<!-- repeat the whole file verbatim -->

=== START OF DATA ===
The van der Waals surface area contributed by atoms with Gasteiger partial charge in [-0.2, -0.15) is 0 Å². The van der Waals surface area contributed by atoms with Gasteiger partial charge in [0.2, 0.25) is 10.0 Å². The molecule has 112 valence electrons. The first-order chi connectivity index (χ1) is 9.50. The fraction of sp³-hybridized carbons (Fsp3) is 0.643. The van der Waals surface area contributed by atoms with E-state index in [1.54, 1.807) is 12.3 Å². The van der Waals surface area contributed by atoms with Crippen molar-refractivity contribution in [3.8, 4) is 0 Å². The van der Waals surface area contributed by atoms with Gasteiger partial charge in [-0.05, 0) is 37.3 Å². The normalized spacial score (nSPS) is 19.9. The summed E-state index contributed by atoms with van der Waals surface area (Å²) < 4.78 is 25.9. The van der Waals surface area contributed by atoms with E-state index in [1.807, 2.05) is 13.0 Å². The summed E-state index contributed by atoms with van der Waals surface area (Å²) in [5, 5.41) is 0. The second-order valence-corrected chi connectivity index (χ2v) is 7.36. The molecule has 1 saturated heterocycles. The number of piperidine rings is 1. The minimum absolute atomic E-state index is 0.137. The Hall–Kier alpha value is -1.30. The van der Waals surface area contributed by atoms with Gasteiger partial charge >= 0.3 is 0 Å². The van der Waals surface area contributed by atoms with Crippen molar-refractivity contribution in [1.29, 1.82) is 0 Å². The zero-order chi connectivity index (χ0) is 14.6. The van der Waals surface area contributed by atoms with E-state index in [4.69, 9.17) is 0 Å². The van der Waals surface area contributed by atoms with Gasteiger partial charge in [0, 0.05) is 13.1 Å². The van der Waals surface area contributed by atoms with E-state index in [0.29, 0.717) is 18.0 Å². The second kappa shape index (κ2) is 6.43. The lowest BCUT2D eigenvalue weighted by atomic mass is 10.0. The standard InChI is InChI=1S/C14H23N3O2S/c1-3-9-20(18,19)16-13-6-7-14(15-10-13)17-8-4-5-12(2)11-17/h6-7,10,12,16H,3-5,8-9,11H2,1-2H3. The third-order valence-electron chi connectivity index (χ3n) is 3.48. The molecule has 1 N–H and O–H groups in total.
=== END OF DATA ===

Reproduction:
The van der Waals surface area contributed by atoms with Gasteiger partial charge in [-0.2, -0.15) is 0 Å². The van der Waals surface area contributed by atoms with Gasteiger partial charge in [0.2, 0.25) is 10.0 Å². The molecule has 112 valence electrons. The first-order chi connectivity index (χ1) is 9.50. The fraction of sp³-hybridized carbons (Fsp3) is 0.643. The van der Waals surface area contributed by atoms with E-state index in [1.54, 1.807) is 12.3 Å². The van der Waals surface area contributed by atoms with Crippen molar-refractivity contribution in [3.8, 4) is 0 Å². The van der Waals surface area contributed by atoms with Gasteiger partial charge in [-0.05, 0) is 37.3 Å². The normalized spacial score (nSPS) is 19.9. The summed E-state index contributed by atoms with van der Waals surface area (Å²) < 4.78 is 25.9. The van der Waals surface area contributed by atoms with E-state index in [1.807, 2.05) is 13.0 Å². The summed E-state index contributed by atoms with van der Waals surface area (Å²) in [5, 5.41) is 0. The second-order valence-corrected chi connectivity index (χ2v) is 7.36. The molecule has 1 saturated heterocycles. The number of piperidine rings is 1. The minimum absolute atomic E-state index is 0.137. The Hall–Kier alpha value is -1.30. The van der Waals surface area contributed by atoms with Gasteiger partial charge >= 0.3 is 0 Å². The van der Waals surface area contributed by atoms with Crippen molar-refractivity contribution in [1.29, 1.82) is 0 Å². The zero-order chi connectivity index (χ0) is 14.6. The van der Waals surface area contributed by atoms with E-state index in [4.69, 9.17) is 0 Å². The van der Waals surface area contributed by atoms with Gasteiger partial charge in [0, 0.05) is 13.1 Å². The van der Waals surface area contributed by atoms with E-state index in [0.29, 0.717) is 18.0 Å². The second kappa shape index (κ2) is 6.43. The lowest BCUT2D eigenvalue weighted by atomic mass is 10.0. The standard InChI is InChI=1S/C14H23N3O2S/c1-3-9-20(18,19)16-13-6-7-14(15-10-13)17-8-4-5-12(2)11-17/h6-7,10,12,16H,3-5,8-9,11H2,1-2H3. The third-order valence-electron chi connectivity index (χ3n) is 3.48. The molecule has 1 N–H and O–H groups in total.